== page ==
Claire Hutchings is Head of Program Quality for Oxfam GB. Her team supports high quality program design and strengthens the generation and use of evidence and program learning. Claire provides strategic leadership to efforts to develop the systems, capacity, and culture required to drive good quality programming across the Oxfam confederation. This includes exploring ways to amplify impact through effective monitoring, evaluation, and learning processes. She also leads and oversees Oxfam’s portfolio of impact evaluations.
Claire has a background in advocacy evaluation, with a particular interest in the evaluation of hard-to-measure benefits (HTMB), and is applying this expertise in leadership of Oxfam’s efforts to test and refine qualitative research methods for evaluating policy change and governance interventions.
Claire holds an MA in Human Rights from the University of Sussex.
Carlos Martin is a Senior Fellow in the Metropolitan Housing and Communities Policy Center at the Urban Institute, where he leads research and evaluations on the physical qualities of housing and communities, and the industry that builds them. Carlos uses his technical training as an architect and construction engineer to connect the nuts and bolts of housing – technology, design, workers, and materials – to social outcomes for residents and the cities in which they live. He currently leads research and evaluation projects on urban resilience initiatives and vulnerable populations.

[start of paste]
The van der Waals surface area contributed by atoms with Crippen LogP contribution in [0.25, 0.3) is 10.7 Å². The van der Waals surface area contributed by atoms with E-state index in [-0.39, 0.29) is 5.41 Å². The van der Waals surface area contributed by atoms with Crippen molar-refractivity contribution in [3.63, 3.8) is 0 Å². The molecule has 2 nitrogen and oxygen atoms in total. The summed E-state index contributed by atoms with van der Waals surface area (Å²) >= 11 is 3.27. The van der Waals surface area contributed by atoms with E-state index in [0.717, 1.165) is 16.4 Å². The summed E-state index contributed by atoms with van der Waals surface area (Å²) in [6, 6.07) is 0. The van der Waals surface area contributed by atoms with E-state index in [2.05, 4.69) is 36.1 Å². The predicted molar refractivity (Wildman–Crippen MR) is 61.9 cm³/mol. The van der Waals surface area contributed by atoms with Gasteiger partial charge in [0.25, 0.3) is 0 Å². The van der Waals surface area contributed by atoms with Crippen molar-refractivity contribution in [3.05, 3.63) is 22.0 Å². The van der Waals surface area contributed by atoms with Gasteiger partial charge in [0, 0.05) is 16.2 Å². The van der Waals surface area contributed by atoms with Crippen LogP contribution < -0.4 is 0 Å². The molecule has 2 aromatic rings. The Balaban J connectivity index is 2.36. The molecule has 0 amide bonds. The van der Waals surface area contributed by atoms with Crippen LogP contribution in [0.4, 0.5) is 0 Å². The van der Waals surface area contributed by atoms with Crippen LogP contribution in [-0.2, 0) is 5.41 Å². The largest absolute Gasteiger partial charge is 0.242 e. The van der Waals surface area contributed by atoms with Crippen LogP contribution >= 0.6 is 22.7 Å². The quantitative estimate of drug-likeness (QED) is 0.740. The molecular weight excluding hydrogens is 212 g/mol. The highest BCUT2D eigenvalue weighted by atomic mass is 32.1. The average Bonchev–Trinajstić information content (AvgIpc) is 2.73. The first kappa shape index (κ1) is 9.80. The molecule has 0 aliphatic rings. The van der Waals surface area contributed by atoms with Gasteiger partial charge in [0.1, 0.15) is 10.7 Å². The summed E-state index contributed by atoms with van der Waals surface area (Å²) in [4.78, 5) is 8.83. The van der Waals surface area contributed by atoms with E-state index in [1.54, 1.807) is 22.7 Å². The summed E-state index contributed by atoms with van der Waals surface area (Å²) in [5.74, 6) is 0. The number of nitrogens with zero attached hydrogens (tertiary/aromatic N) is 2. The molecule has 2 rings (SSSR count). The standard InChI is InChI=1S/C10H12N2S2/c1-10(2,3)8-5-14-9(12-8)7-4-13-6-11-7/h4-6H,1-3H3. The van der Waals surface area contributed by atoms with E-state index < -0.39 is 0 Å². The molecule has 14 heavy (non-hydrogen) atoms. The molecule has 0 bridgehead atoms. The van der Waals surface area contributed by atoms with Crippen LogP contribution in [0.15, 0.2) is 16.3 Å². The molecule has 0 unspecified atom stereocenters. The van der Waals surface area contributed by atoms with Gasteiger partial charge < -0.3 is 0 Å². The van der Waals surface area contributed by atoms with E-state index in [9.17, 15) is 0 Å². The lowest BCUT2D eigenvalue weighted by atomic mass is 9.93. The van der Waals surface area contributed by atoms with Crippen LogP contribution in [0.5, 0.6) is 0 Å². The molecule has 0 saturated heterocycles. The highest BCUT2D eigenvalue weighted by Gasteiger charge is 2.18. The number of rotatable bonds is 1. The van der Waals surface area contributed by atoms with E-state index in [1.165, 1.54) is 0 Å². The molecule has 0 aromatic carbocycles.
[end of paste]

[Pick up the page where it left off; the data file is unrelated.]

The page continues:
Carlos has a background in green housing policies, disaster mitigation, climate change resilience, low-income housing quality, the construction workforce, and development regulations. Before joining the Urban Institute, Carlos was senior associate at Abt Associates, assistant staff vice president at the National Association of Home Builders for Construction Codes and Standards, SRP Professor for Energy and the Environment at Arizona State University’s Del E. Webb School of Construction and School of Architecture, and coordinator for the U.S. Department of Housing and Urban Development’s Partnership for Advancing Technology in Housing.
Carlos holds a BSAD in architecture from the Massachusetts Institute of Technology, and an MSc and a PhD in civil and environmental engineering from Stanford University.
Roy William Mayega is the Deputy Chief of Party of the ResilientAfrica Network (RAN), heading programs and operations. A network of 20 African universities led by Makerere University, RAN seeks to implement an evidence-based framework for understanding what makes communities resilient to recurrent shocks and stresses. RAN is harnessing its vast network of scholars to ideate, develop, and test innovations that build resilience of communities.
Roy has a practice and research background in public health, including seven years of work in primary health care. He is also a lecturer in the Department of Epidemiology at Makerere University School of Public Health, teaching epidemiology and research methods to graduate students.
Roy holds a BSc in medicine and surgery, and an MSc in public health from Makerere University. He holds a PhD in medical science from Karolinska Institutet in Sweden.
Colin McQuistan is the Senior Advisor on Climate Change and Disaster Risk Reduction in the Policy and Practice team at Practical Action. He currently serves the network of British NGOs working in International Development (BOND) as co-chair of its Interagency Resilience Learning Group (IRLG), a collective of 88 cross-sector organizations looking at the challenge of resilience.